Vaccinations: better late than never

Image: Flickr

Image: Flickr

ALMOST TWO years ago there was a measles outbreak at Disneyland, which started when an unvaccinated Californian woman contracted the disease before travelling through airports and the theme park. Although more than 26 people got sick, many anti-vaccination activists mocked the spread of “Mickey Mouse measles”; the virus is possibly the most contagious human virus in existence. Some were loudly claiming that they remembered measles from their childhood as a mild, if annoying, infection; something harmless that all children should go through, that skipping vaccines wouldn’t harm.

In fact measles kills 367 per day across the world at present, according to the WHO. The total number of deaths last year were recorded at 134 200, down from an astonishing 2.6 million back in 1980. In 2000, the death rate in the US was 3 per 1000 cases (about 0.3 per cent) with another 0.2 per cent suffering permanent brain damage from the disease. For immunocompromised patients, such as those with AIDS or on chemotherapy, death rates are as high as 30 per cent.

Measles is currently one of the leading causes of child death that could be preventable using vaccines. A Vietnamese measles epidemic in 2014 led to over 8000 cases with 114 reported fatalities. In Europe, most cases occur in unvaccinated people, who then can expose those who are either too young to have been vaccinated (under a year old) or immunocompromised (they likely have been vaccinated but their system can no longer combat any disease exposure). In the 2013-14 period, there were 10 000 measles cases in Europe, 90 per cent occurring in Germany, Italy, the Netherlands, Romania, and the UK.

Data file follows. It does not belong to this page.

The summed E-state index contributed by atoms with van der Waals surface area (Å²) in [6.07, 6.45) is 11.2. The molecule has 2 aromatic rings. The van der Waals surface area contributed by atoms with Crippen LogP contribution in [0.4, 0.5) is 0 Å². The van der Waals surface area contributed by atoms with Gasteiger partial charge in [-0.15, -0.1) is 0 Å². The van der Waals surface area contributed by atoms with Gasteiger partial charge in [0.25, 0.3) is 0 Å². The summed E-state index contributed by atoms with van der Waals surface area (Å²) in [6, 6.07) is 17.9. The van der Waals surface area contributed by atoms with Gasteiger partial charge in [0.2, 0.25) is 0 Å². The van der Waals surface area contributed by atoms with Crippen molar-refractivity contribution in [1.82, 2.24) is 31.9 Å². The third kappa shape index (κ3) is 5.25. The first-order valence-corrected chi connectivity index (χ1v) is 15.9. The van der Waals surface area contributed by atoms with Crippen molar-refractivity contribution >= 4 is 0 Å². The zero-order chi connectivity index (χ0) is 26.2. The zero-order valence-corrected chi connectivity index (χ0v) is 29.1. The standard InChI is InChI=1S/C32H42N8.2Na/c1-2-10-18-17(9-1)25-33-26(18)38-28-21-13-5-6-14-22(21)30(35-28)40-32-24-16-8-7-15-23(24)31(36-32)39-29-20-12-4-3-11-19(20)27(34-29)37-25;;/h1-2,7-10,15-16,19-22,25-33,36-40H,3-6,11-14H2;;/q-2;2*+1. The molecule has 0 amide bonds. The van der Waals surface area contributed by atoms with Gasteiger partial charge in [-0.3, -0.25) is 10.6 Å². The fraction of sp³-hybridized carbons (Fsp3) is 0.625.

If you have been vaccinated against measles, given as two doses during childhood, you will likely remain immune to the virus for your whole life. However the influenza virus changes rapidly and this is why you will see a new flu jab offered every year. The WHO recommends that everyone gets the flu vaccine annually unless you are allergic or otherwise unable.

Influenza is caused by a family of RNA viruses that are classed into three genera, influenza A, B and C. The influenza A genus contains the virus serotypes H1N1 (swineflu) and H5N1 (birdflu) among others, differentiated by the antibodies on the virus surface. All three genera infect humans and cause disease, although influenza C is less common than the other types and normally only causes symptoms in children.

Influenza infection in adults can be mild to severe depending on the strain and the immune response of the individual. Fever, aches, cough, and fatigue lasting a week are the universal symptoms and you can remain infectious several days after they clear up. While the NHS only offers the free flu vaccine to those most at risk, most pharmacies now have the jab at a low wholesale price, and anyone can be vaccinated for £5.

It is never too late to catch up with childhood vaccinations. If you find that you’ve missed a measles, meningitis or other vaccine, your GP will be happy to help keep you safe and up to date.

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